Successful discontinuation of disease-modifying antirheumatic drugs (DMARDs) may be predicted by better physical function, low activity of disease, low C-reactive protein (CRP) levels, shorter duration of disease, and low or no rheumatoid factor or anticitrullinated protein antibodies, according to a study recently published in Rheumatology

This systematic literature review included 34 studies of 5724 adults with rheumatoid arthritis treated with biologic or targeted synthetic DMARDs (b/tsDMARDs). Inclusion criteria were discontinuation among individuals with low disease activity or remission as well as an observational cohort, single-arm trial, or randomized controlled trial study design. All studies were found on MEDLINE and Cochrane Library databases, with American College of Rheumatology and European League Against Rheumatism abstracts from the past 5 years searched by hand. Data were extracted in a standardized form and identified information based on study design, number and characteristics of participants, type of treatment, whether tapering took place before b/tsDMARD discontinuation, disease activity and length of remission/low disease activity preceding discontinuation, length of follow-up time after discontinuation, and proportion of participants who maintained remission or low disease activity. Cohen’s d was used to compare pooled baseline characteristics, with small, medium, and large effect sizes defined as d≥0.2, d≥0.5, and d≥0.8, respectively.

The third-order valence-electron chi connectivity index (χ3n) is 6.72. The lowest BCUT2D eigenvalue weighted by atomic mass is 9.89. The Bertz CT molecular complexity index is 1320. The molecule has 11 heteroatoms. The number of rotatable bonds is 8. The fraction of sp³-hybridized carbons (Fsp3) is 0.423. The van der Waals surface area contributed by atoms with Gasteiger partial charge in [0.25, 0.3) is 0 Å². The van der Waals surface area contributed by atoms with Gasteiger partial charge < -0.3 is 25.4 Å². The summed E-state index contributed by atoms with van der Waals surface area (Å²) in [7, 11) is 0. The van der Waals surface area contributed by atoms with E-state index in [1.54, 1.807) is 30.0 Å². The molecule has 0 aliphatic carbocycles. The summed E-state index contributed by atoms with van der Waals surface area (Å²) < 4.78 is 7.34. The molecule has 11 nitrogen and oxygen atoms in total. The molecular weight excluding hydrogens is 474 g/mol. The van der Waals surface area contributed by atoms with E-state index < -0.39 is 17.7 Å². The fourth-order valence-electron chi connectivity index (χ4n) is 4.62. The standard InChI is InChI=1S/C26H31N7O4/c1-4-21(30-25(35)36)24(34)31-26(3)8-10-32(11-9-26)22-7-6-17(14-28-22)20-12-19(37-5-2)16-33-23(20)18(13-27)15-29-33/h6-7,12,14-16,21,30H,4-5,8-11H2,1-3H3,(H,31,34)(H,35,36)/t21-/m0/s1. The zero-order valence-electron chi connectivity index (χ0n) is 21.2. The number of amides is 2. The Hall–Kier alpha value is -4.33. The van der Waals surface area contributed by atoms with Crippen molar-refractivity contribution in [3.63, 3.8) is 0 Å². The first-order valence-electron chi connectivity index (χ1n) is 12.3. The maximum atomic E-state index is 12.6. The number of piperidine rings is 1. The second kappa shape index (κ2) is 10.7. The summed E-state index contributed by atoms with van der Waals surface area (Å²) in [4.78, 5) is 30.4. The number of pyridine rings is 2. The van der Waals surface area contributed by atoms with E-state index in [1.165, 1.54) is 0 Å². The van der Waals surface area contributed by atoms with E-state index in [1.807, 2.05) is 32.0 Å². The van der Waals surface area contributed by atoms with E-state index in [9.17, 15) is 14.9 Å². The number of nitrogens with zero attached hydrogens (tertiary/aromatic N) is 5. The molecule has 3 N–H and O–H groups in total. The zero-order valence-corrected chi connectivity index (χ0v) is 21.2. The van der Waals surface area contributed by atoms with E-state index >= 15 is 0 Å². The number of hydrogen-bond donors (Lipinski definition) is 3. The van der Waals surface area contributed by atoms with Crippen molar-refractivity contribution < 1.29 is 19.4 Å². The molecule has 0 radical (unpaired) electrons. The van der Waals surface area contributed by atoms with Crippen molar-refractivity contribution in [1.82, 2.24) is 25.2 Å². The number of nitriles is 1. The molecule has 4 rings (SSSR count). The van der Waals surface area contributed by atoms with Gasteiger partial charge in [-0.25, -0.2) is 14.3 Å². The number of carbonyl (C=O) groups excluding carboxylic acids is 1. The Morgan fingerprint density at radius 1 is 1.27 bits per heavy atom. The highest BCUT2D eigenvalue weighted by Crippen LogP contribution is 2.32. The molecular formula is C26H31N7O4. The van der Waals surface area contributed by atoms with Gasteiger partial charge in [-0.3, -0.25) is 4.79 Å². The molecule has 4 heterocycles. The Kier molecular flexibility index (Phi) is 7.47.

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Despite significant heterogeneity, 19 studies reported ≥1 predictor of successful b/tsDMARD discontinuation: low disease activity in 13 studies, better physical function in 6 studies, participant demographics in 6 studies, low or no rheumatoid factor in 5 studies, low or no anticitrullinated protein antibodies in 3 studies, low C-reactive protein or erythrocyte sedimentation rate in 3 studies each, a shorter duration of disease in 3 studies, and low disease activity detected by imaging in 5 studies. 

Limitations to this study included heterogeneous studies and a consequent lack of meta-analysis, as well as the combination of different types of bDMARDs.

Study researchers concluded, “Several predictors of successful bDMARD discontinuation were identified. Although studies are heterogeneous and therefore no definite conclusions can be drawn, these predictors may inform clinicians in their decision making in patients who are considered for a potential bDMARD discontinuation. For tsDMARD discontinuation, only one study with high risk of bias could be found, limiting interpretation of results.”

Reference

Schlager L, Loiskandl M, Aletaha D, Radner H. Predictors of successful discontinuation of biologic and targeted synthetic DMARDs in patients with rheumatoid arthritis in remission or low disease activity: a systematic literature review [published online July 19, 2019]. Rheumatology (Oxford). doi: 10.1093/rheumatology/kez278